Vidal vs. Mailer
"I knew Norman's syndrome. If I was on the cover of Time and he wasn't, my God he would be insulting me in the press. He couldn't stop." —GORE VIDAL
The most outrageous literary feud of the century, captured through rare interviews, transcripts, and correspondence
Commencing at about the point where they'd become the two most famous writers in the world, Norman Mailer and Gore Vidal engaged in a vicious and oh-so-public feud that went on for decades. Their 1971 confrontation on the Dick Cavett show is probably the most famous literary encounter ever captured by television. The on-air badinage between the two was shockingly
nasty, but some reports say it was even worse backstage, where Mailer reportedly "headbutted" Vidal in Cavett's greenroom.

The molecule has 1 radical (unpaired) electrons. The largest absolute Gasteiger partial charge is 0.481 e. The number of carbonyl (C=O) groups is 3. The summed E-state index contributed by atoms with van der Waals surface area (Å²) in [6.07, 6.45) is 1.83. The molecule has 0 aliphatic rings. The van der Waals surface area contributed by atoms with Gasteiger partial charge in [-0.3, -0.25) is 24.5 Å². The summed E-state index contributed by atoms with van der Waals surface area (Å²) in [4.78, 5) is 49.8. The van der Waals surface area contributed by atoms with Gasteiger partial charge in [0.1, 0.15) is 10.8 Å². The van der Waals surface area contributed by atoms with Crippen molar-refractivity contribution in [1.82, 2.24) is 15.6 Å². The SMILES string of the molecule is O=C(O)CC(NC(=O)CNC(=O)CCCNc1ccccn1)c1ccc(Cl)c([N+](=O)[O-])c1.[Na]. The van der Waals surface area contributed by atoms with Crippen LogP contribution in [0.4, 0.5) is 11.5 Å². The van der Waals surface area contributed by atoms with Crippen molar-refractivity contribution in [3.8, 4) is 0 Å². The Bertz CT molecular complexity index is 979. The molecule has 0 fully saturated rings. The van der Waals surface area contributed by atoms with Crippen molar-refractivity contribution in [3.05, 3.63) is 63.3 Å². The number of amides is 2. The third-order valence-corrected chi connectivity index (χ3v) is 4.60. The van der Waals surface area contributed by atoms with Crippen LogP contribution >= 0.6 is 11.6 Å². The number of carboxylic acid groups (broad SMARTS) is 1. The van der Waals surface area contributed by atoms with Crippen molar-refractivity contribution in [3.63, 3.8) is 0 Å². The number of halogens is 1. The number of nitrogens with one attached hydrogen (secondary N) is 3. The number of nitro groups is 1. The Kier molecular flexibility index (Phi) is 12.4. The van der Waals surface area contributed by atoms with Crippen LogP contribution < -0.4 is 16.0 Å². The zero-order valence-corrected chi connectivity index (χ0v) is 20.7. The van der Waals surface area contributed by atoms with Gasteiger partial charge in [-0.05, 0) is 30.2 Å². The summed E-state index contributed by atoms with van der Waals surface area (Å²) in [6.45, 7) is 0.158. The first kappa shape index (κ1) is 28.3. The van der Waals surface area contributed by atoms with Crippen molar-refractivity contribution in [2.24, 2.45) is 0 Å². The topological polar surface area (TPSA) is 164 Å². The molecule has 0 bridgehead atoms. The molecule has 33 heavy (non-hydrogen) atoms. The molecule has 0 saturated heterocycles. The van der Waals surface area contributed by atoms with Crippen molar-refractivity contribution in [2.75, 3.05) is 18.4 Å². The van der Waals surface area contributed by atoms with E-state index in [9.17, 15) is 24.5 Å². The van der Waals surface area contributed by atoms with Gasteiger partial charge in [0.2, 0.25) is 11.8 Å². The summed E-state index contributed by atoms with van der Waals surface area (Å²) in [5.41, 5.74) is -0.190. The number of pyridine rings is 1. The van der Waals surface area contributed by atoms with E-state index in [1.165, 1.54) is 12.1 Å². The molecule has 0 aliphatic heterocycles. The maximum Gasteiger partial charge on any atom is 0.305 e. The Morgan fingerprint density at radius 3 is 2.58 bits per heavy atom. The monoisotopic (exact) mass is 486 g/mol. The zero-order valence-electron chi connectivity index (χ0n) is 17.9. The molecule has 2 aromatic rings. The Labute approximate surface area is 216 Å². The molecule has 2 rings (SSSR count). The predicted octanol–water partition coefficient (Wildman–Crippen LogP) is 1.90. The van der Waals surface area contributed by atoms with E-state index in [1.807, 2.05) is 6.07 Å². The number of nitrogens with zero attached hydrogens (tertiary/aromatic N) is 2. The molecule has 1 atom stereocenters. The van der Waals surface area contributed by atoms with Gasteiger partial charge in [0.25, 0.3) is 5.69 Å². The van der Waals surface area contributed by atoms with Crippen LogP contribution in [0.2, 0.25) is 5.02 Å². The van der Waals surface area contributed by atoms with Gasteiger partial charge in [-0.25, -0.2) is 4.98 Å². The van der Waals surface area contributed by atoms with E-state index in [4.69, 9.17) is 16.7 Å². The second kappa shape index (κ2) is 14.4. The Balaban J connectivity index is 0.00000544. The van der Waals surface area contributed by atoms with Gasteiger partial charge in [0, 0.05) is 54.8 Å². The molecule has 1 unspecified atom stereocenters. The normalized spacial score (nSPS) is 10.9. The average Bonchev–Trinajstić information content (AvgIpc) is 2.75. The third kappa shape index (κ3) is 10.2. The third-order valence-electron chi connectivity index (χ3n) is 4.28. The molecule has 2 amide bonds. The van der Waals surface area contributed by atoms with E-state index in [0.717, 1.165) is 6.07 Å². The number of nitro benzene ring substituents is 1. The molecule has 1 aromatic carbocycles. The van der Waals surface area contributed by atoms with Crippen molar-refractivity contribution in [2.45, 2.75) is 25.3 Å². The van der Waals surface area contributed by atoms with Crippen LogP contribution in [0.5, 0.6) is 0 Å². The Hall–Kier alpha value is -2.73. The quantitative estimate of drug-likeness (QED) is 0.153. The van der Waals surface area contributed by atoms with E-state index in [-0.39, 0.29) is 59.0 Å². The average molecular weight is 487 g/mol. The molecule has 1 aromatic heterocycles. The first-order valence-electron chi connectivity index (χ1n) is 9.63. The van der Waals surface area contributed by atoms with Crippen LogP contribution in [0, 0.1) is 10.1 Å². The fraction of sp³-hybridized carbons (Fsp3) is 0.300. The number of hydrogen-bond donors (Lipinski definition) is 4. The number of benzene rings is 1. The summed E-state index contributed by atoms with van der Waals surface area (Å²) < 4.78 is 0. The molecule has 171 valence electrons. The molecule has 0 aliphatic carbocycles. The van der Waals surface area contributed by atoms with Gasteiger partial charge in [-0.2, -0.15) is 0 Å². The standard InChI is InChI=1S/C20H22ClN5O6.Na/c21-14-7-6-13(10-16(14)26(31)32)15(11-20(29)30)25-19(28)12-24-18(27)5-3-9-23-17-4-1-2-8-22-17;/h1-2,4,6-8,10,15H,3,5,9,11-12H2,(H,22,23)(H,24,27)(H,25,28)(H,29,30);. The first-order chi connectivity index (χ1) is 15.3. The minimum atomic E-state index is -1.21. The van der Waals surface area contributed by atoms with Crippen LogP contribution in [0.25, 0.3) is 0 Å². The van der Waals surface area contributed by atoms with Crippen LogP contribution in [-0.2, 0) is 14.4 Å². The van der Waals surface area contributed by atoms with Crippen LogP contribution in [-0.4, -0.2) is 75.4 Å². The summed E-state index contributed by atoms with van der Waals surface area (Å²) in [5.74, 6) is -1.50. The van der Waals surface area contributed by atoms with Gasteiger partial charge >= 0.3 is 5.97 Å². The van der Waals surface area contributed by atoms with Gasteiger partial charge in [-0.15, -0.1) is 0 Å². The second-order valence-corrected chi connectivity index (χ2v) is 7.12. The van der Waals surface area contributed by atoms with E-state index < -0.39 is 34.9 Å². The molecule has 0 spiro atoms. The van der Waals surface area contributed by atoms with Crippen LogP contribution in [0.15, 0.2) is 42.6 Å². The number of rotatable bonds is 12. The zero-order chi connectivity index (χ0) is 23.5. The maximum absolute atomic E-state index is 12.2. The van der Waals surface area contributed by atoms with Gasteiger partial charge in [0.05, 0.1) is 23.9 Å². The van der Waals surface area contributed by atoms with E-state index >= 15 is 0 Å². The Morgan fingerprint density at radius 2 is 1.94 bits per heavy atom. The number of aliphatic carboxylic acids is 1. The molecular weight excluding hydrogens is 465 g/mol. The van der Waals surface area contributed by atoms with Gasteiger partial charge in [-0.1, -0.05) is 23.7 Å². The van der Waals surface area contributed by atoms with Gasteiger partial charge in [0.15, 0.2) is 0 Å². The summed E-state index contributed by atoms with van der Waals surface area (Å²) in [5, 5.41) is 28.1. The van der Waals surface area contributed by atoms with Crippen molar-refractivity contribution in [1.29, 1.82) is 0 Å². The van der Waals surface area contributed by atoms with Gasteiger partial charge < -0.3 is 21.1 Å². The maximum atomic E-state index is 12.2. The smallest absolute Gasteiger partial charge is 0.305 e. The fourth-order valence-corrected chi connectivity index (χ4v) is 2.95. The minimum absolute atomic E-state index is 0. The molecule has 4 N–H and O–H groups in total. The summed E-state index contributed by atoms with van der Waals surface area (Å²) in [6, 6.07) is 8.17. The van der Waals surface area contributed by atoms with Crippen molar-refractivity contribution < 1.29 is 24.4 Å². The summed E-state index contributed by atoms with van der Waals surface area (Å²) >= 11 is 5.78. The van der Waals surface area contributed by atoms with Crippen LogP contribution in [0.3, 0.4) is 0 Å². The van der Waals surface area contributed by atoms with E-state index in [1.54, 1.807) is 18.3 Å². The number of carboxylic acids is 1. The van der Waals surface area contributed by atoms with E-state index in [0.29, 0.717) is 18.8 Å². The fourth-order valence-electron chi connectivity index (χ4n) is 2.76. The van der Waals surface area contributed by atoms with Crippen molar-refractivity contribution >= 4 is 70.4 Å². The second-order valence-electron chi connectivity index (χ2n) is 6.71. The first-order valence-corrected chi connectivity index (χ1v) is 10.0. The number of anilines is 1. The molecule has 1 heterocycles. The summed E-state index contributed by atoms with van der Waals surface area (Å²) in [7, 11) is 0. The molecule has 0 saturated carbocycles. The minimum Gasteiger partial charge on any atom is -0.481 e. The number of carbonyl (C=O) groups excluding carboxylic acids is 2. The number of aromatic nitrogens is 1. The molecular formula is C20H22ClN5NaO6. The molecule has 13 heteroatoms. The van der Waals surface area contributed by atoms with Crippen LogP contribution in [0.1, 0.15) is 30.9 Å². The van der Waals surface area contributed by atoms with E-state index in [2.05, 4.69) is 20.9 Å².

The feud, from a time when writers really mattered in American public life, is the stuff of literary legend, and Vidal vs. Mailer collects the exchanges, transcripts and interviews that document the historic rivalry.
As we learn, it was a feud from the very start. Mailer recounts in a joint Esquire interview—published here in full here for the first time—that during their first meeting Vidal promised a rivalry to the death and swore that he'd surely out-live Mailer.
Mailer preferred more combative and physical exchanges. At the climax of the feud in the late 1970s, Mailer encountered Vidal at a party thrown by Lally Weymouth and promptly flattened him with a punch. At which point Vidal, still on the floor, uttered what is perhaps the most immortally apt literary criticism ever: "Once again, words have failed Norman Mailer."